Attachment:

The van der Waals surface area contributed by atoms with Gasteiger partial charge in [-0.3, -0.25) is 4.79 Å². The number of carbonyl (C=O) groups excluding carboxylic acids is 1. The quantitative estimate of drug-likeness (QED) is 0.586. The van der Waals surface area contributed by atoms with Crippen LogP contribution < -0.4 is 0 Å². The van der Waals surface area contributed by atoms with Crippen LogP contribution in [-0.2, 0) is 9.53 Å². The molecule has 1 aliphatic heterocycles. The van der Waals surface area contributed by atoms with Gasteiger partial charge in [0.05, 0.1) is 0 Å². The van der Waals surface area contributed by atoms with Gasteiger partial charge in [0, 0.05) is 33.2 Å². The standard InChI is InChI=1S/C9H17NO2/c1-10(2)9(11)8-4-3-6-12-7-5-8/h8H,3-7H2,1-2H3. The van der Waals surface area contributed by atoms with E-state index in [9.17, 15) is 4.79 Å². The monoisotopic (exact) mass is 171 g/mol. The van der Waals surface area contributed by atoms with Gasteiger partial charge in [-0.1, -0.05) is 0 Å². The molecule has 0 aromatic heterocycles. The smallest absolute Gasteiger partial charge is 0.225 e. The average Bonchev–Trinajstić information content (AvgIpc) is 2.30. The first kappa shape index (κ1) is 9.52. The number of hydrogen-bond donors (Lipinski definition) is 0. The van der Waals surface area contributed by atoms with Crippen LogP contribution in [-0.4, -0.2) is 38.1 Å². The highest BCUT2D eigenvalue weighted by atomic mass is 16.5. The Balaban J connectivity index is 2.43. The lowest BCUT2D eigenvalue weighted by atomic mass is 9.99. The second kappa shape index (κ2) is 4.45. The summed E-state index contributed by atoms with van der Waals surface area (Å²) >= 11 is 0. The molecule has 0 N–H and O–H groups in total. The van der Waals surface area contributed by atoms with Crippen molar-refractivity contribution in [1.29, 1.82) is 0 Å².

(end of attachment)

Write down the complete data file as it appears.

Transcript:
The van der Waals surface area contributed by atoms with Gasteiger partial charge in [-0.3, -0.25) is 4.79 Å². The number of carbonyl (C=O) groups excluding carboxylic acids is 1. The quantitative estimate of drug-likeness (QED) is 0.586. The van der Waals surface area contributed by atoms with Crippen LogP contribution < -0.4 is 0 Å². The van der Waals surface area contributed by atoms with Crippen LogP contribution in [-0.2, 0) is 9.53 Å². The molecule has 1 aliphatic heterocycles. The van der Waals surface area contributed by atoms with Gasteiger partial charge in [0.05, 0.1) is 0 Å². The van der Waals surface area contributed by atoms with Gasteiger partial charge in [0, 0.05) is 33.2 Å². The standard InChI is InChI=1S/C9H17NO2/c1-10(2)9(11)8-4-3-6-12-7-5-8/h8H,3-7H2,1-2H3. The van der Waals surface area contributed by atoms with E-state index in [9.17, 15) is 4.79 Å². The monoisotopic (exact) mass is 171 g/mol. The van der Waals surface area contributed by atoms with Gasteiger partial charge in [-0.1, -0.05) is 0 Å². The molecule has 0 aromatic heterocycles. The smallest absolute Gasteiger partial charge is 0.225 e. The average Bonchev–Trinajstić information content (AvgIpc) is 2.30. The first kappa shape index (κ1) is 9.52. The number of hydrogen-bond donors (Lipinski definition) is 0. The van der Waals surface area contributed by atoms with Crippen LogP contribution in [-0.4, -0.2) is 38.1 Å². The highest BCUT2D eigenvalue weighted by atomic mass is 16.5. The Balaban J connectivity index is 2.43. The lowest BCUT2D eigenvalue weighted by atomic mass is 9.99. The second kappa shape index (κ2) is 4.45. The summed E-state index contributed by atoms with van der Waals surface area (Å²) >= 11 is 0. The molecule has 0 N–H and O–H groups in total. The van der Waals surface area contributed by atoms with Crippen molar-refractivity contribution in [1.29, 1.82) is 0 Å².